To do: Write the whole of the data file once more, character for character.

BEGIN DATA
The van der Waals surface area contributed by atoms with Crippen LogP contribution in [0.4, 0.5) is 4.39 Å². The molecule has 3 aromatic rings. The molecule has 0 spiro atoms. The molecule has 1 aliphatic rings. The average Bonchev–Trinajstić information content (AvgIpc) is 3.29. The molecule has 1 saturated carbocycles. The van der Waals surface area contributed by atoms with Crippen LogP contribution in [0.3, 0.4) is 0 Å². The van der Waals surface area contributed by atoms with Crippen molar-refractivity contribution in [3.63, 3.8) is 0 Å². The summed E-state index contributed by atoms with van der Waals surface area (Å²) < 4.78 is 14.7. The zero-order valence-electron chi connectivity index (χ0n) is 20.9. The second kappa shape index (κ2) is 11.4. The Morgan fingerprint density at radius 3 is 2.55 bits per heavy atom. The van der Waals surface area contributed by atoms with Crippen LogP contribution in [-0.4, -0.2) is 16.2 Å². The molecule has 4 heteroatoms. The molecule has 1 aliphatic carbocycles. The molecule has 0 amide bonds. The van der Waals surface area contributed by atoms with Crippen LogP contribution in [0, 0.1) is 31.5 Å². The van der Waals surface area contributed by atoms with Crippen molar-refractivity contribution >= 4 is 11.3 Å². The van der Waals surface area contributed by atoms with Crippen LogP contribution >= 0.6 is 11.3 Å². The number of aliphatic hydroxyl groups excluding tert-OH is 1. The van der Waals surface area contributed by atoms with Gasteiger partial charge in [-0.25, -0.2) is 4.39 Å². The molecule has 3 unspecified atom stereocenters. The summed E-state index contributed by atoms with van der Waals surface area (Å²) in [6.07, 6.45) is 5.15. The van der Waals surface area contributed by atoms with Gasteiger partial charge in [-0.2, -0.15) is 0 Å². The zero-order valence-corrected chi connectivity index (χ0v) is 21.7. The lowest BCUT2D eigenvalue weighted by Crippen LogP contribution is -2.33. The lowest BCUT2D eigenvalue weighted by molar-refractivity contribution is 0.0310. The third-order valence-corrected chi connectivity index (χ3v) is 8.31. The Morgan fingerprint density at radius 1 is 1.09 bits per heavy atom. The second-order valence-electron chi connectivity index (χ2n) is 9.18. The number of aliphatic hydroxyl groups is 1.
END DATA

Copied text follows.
The van der Waals surface area contributed by atoms with Crippen LogP contribution in [0.4, 0.5) is 4.39 Å². The molecule has 3 aromatic rings. The molecule has 0 spiro atoms. The molecule has 1 aliphatic rings. The average Bonchev–Trinajstić information content (AvgIpc) is 3.29. The molecule has 1 saturated carbocycles. The van der Waals surface area contributed by atoms with Crippen LogP contribution in [0.3, 0.4) is 0 Å². The van der Waals surface area contributed by atoms with Crippen molar-refractivity contribution in [3.63, 3.8) is 0 Å². The summed E-state index contributed by atoms with van der Waals surface area (Å²) < 4.78 is 14.7. The zero-order valence-electron chi connectivity index (χ0n) is 20.9. The second kappa shape index (κ2) is 11.4. The Morgan fingerprint density at radius 3 is 2.55 bits per heavy atom. The van der Waals surface area contributed by atoms with Crippen LogP contribution in [-0.4, -0.2) is 16.2 Å². The molecule has 4 heteroatoms. The molecule has 1 aliphatic carbocycles. The molecule has 0 amide bonds. The van der Waals surface area contributed by atoms with Crippen LogP contribution in [0, 0.1) is 31.5 Å². The van der Waals surface area contributed by atoms with Crippen molar-refractivity contribution >= 4 is 11.3 Å². The van der Waals surface area contributed by atoms with Crippen LogP contribution >= 0.6 is 11.3 Å². The number of aliphatic hydroxyl groups excluding tert-OH is 1. The van der Waals surface area contributed by atoms with Gasteiger partial charge in [-0.25, -0.2) is 4.39 Å². The molecule has 3 unspecified atom stereocenters. The summed E-state index contributed by atoms with van der Waals surface area (Å²) in [6.07, 6.45) is 5.15. The van der Waals surface area contributed by atoms with Gasteiger partial charge in [-0.2, -0.15) is 0 Å². The zero-order valence-corrected chi connectivity index (χ0v) is 21.7. The lowest BCUT2D eigenvalue weighted by Crippen LogP contribution is -2.33. The lowest BCUT2D eigenvalue weighted by molar-refractivity contribution is 0.0310. The third-order valence-corrected chi connectivity index (χ3v) is 8.31. The Morgan fingerprint density at radius 1 is 1.09 bits per heavy atom. The second-order valence-electron chi connectivity index (χ2n) is 9.18. The number of aliphatic hydroxyl groups is 1.